Weaver tells Carol that she went to examine Maria, but Maria’s about to leave. Lynette is shocked that she’s well enough to walk out after supposedly being in so much pain earlier. Maria admits that she just wanted to know the baby’s sex. Carol realizes she plans to have an abortion because the baby may be a girl. She confronts Maria loudly, saying that the ultrasound wasn’t conclusive. Weaver makes Carol back off, and Maria leaves, saying girls are just trouble anyway. Carol yells after her, wondering what’s wrong with her.

Anspaugh calls Elizabeth and Benton in for a conversation about her medication mistake. Benton admits to leaving Elizabeth unsupervised while he left on a personal matter, but Elizabeth notes that it wouldn’t have mattered if he’d been in the hospital. The good news is that Mr. Ramos’ condition may not be as serious as it could have been.

Anspaugh recognizes that Elizabeth is above the intern level she’s been placed at, but that doesn’t erase the hospital’s liability. He warns her and Benton not to discuss the situation with anyone. Elizabeth asks Benton if they can get together after work (and not discuss the situation), but he has to pick up Reese from Jackie’s. Plus, it would be better for Elizabeth to sleep.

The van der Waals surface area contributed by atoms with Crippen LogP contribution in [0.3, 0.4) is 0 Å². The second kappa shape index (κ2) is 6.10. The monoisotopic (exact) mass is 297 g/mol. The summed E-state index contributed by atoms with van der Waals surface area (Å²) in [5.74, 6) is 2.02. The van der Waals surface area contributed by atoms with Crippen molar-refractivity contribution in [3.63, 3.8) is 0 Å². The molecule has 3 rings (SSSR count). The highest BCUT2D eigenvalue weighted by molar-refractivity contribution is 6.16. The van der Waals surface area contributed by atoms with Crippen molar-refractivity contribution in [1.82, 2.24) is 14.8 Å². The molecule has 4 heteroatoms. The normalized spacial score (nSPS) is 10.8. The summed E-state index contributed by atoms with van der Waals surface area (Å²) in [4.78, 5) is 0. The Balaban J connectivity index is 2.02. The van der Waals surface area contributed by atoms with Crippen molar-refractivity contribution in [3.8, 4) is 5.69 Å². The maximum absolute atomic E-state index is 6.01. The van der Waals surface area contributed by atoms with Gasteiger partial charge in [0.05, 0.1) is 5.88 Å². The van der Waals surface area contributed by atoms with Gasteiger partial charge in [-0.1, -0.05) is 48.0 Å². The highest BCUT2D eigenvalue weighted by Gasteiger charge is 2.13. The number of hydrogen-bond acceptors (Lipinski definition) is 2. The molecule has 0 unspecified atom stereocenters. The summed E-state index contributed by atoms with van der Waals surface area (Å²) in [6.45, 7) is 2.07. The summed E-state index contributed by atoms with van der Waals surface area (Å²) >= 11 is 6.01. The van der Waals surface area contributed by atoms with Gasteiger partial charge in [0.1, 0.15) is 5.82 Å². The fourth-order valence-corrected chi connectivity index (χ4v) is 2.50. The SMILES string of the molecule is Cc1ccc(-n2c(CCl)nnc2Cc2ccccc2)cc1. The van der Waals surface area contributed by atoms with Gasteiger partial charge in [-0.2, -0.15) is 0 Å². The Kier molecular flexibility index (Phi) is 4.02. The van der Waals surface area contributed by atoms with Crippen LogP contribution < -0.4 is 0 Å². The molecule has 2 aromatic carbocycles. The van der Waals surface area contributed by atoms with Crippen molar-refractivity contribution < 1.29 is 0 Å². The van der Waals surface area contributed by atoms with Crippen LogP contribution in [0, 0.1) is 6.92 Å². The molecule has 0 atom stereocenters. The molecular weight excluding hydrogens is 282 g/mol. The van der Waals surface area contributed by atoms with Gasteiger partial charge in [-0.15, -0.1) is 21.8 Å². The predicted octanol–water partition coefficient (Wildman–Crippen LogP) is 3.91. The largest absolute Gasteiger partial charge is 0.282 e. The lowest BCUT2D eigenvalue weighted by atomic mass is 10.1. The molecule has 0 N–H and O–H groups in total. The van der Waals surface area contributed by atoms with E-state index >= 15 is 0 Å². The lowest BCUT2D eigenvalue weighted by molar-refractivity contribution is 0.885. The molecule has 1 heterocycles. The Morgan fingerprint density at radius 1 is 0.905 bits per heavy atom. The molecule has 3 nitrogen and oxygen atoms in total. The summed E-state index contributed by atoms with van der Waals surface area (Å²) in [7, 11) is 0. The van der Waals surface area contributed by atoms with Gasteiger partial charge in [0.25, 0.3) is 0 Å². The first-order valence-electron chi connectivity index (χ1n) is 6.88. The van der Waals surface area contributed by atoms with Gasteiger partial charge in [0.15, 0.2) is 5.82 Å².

Mark has his own discussion with Carter and Lucy about Lucy’s evaluation. Apparently she thought Carter wanted her to give her self-evaluation to Mark, while Carter thought he’d told her to give it back to him. Lucy says she put herself in his shoes and was as critical as she thought he would be. This mix-up about who should get the evaluation is another example of how Carter gives incomplete directions. Mark decides he’s done mediating and tells them to work things out by themselves.

Weaver has another shot at using her sternal saw, and everything goes perfectly. Anspaugh helps out, pleased with Weaver’s work. Amanda runs into Mark and tells him she felt like they didn’t connect during her interview. It made her worry that she wasn’t making her best case for herself. She asks to chat a while so she can give it another try.

Weaver tells Anspaugh that she felt stung when it became clear that Anspaugh didn’t want her to run the ER. Now, though, she’s happy to return to medicine and has no hard feelings. Anspaugh tells her he values their friendship and extends an olive branch, inviting her to have dinner with him and Amanda. Weaver isn’t quite there yet.